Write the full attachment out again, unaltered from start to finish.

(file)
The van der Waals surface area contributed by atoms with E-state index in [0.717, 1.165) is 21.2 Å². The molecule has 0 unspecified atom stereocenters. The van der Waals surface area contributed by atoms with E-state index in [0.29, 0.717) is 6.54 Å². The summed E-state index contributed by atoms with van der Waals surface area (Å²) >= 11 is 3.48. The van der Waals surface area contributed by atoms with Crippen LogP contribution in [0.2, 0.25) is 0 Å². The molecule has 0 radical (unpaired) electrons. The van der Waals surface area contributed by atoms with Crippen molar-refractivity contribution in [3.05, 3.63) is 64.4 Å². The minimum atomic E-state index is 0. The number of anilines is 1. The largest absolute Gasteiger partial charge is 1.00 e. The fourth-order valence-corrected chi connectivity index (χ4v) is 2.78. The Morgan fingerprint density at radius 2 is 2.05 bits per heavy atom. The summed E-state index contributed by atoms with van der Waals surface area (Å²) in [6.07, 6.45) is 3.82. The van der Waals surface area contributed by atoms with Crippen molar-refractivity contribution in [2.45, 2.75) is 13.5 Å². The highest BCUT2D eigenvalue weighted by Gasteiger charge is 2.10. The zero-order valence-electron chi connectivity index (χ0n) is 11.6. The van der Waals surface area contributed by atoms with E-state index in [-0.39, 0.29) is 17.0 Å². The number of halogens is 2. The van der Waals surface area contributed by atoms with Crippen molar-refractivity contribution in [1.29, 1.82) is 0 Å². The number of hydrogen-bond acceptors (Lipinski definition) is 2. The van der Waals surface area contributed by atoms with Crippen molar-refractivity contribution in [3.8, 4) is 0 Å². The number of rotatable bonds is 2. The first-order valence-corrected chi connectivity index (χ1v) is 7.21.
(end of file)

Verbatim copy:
The van der Waals surface area contributed by atoms with E-state index in [0.717, 1.165) is 21.2 Å². The molecule has 0 unspecified atom stereocenters. The van der Waals surface area contributed by atoms with E-state index in [0.29, 0.717) is 6.54 Å². The summed E-state index contributed by atoms with van der Waals surface area (Å²) >= 11 is 3.48. The van der Waals surface area contributed by atoms with Crippen LogP contribution in [0.2, 0.25) is 0 Å². The molecule has 0 radical (unpaired) electrons. The van der Waals surface area contributed by atoms with Crippen molar-refractivity contribution in [3.05, 3.63) is 64.4 Å². The minimum atomic E-state index is 0. The number of anilines is 1. The largest absolute Gasteiger partial charge is 1.00 e. The fourth-order valence-corrected chi connectivity index (χ4v) is 2.78. The Morgan fingerprint density at radius 2 is 2.05 bits per heavy atom. The summed E-state index contributed by atoms with van der Waals surface area (Å²) in [6.07, 6.45) is 3.82. The van der Waals surface area contributed by atoms with Crippen molar-refractivity contribution in [2.45, 2.75) is 13.5 Å². The highest BCUT2D eigenvalue weighted by Gasteiger charge is 2.10. The zero-order valence-electron chi connectivity index (χ0n) is 11.6. The van der Waals surface area contributed by atoms with E-state index in [-0.39, 0.29) is 17.0 Å². The number of halogens is 2. The van der Waals surface area contributed by atoms with Crippen molar-refractivity contribution in [1.29, 1.82) is 0 Å². The number of hydrogen-bond acceptors (Lipinski definition) is 2. The van der Waals surface area contributed by atoms with Crippen molar-refractivity contribution in [3.8, 4) is 0 Å². The number of rotatable bonds is 2. The first-order valence-corrected chi connectivity index (χ1v) is 7.21.